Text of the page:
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Corie Whalen
Corie Whalen

Voters and Politicians Disagree on Military Spending

Corie Whalen

In the October 2012 issue of Reason Magazine, pollster Scott Rasmussen has a piece that features polling on the attitudes of American voters toward reducing federal spending, particularly in the area of our military. While voters see American engagement around the world as a net positive, they think our continuously growing military budget, which represents our third largest federal spending commitment after Medicare/Medicaid and Social Security, can be responsibly reduced.

As Rasmussen notes:

At a time of deep cynicism about large institutions 81 percent have a favorable opinion of the U.S. military. Yet this respect and admiration for the troops co-exists with doubts about the jobs they’ve been asked to do. Most voters now believe it was a mistake for the U.S. to have gotten involved in Iraq, and most now want to see troops brought home quickly from Afghanistan. Support for the military action in Libya peaked at 20 percent.

Americans are also in a mood to dramatically reduce our security guarantees for other nations. Less than half (49 percent) believe the U.S. should remain in its bedrock military alliance, NATO. Out of 54 countries with which Washington has signed mutual-defense treaty obligations, plus two others (Israel and Mexico) that receive our implicit backing, a majority of Americans supports defending just 12. Countries that don’t reach the 50 percent threshold include our oldest ally, France, along with Japan, Poland, and Denmark. The only four countries that 60 percent of Americans are willing to defend are Canada, the United Kingdom, Australia, and Israel.

These findings highlight the central 21st-century gap between the citizenry and its political class. Three out of four Americans believe U.S. troops should never be deployed for military action overseas unless vital national security interests are at stake. Yet the last several presidents have adopted far less restrictive criteria for sending troops abroad. The military is often dispatched for humanitarian purposes or in the belief that the U.S. should police the world, but only 11 percent of voters believe Uncle Sam should play global cop.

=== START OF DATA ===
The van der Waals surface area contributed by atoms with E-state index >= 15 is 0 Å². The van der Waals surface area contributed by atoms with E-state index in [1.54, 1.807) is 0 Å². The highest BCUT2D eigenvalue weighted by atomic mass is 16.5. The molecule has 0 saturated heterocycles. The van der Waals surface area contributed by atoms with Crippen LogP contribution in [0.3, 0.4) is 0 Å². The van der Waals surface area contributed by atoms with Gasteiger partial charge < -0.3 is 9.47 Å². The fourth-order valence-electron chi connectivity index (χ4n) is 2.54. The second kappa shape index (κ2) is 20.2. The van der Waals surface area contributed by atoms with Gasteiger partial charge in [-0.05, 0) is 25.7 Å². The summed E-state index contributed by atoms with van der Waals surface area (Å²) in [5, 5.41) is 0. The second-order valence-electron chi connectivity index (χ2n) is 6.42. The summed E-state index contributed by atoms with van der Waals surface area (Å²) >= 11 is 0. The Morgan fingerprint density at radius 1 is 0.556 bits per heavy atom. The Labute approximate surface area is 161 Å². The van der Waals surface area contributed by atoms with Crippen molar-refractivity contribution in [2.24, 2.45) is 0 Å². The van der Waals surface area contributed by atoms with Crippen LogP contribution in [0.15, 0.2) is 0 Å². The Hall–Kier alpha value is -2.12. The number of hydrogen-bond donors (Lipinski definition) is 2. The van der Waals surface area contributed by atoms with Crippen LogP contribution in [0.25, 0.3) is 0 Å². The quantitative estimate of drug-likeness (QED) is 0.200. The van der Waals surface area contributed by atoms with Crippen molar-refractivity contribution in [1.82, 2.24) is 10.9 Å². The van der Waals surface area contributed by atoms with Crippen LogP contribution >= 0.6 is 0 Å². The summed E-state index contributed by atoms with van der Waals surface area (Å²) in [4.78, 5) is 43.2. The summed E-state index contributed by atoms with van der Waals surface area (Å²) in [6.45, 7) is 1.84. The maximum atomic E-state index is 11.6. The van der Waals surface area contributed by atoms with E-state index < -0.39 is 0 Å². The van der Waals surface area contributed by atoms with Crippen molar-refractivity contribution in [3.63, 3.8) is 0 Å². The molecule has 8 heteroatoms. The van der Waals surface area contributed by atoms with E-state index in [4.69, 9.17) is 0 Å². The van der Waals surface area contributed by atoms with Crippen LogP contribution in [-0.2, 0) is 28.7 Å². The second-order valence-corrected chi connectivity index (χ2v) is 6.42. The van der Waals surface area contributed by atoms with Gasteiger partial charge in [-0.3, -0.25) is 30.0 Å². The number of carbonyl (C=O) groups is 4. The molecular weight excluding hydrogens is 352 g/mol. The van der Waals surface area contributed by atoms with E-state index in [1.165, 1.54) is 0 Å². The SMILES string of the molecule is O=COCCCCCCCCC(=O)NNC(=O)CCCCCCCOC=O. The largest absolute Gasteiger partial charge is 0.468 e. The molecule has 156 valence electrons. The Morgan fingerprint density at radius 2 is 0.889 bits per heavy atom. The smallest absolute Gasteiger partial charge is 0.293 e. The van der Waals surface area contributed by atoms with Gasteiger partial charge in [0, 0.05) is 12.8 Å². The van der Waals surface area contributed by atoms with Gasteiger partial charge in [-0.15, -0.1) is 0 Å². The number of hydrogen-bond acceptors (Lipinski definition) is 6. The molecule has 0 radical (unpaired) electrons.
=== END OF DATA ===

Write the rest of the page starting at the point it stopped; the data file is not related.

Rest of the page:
Ramussen also provides interesting insights about just how much our military budget has increased, and polling that reflects how little American voters actually realize this.

For example:


Only 58 percent of voters are aware that the United States spends more on defense than any other country in the world. And just 33 percent recognize that Washington spends roughly as much on defense as the rest of the world combined. Military spending has grown disproportionately compared to Americans’ own priorities, dwarfing other countries in ways that could soon make taxpayers blink.

Consider: The United States spends more than $2,500 per person on national defense; Russia and our NATO allies each spend about one-fifth that amount, at a time when only 46 percent of Americans have a favorable view of NATO. In the aggregate, while the U.S. is spending close to $900 billion a year on the military and veterans’ affairs, China is coughing up less than $200 billion. North Korea, Iran, and Syria combined spend less than $30 billion. The Pentagon spends more just on research and development than Germany, the United Kingdom, France, Russia, and Japan each spend on their entire defense budgets.


Ultimately, regardless of your views on the issue of military spending, it’s obvious that something is amiss in our system when the attitudes of voters so distinctly differ from the policy decisions politicians make. Certainly, self-governance requires citizen engagement – but what really, is the root of the problem? A lack of voter knowledge? Too much special interest influence in Washington? Or perhaps a combination of both?

What do you think? Does this disconnect in the attitudes of Americans versus our elected officials on the issue of military spending pose a threat to self-governance? Scott Rasmussen ultimately concludes that sooner rather than later, our military budget will have to reflect the desires of voters and the realities of our nation’s fiscal situation. To achieve this, citizens will have to pressure our elected officials on a bipartisan basis. As we always say, the key to successful self-governance is active participation.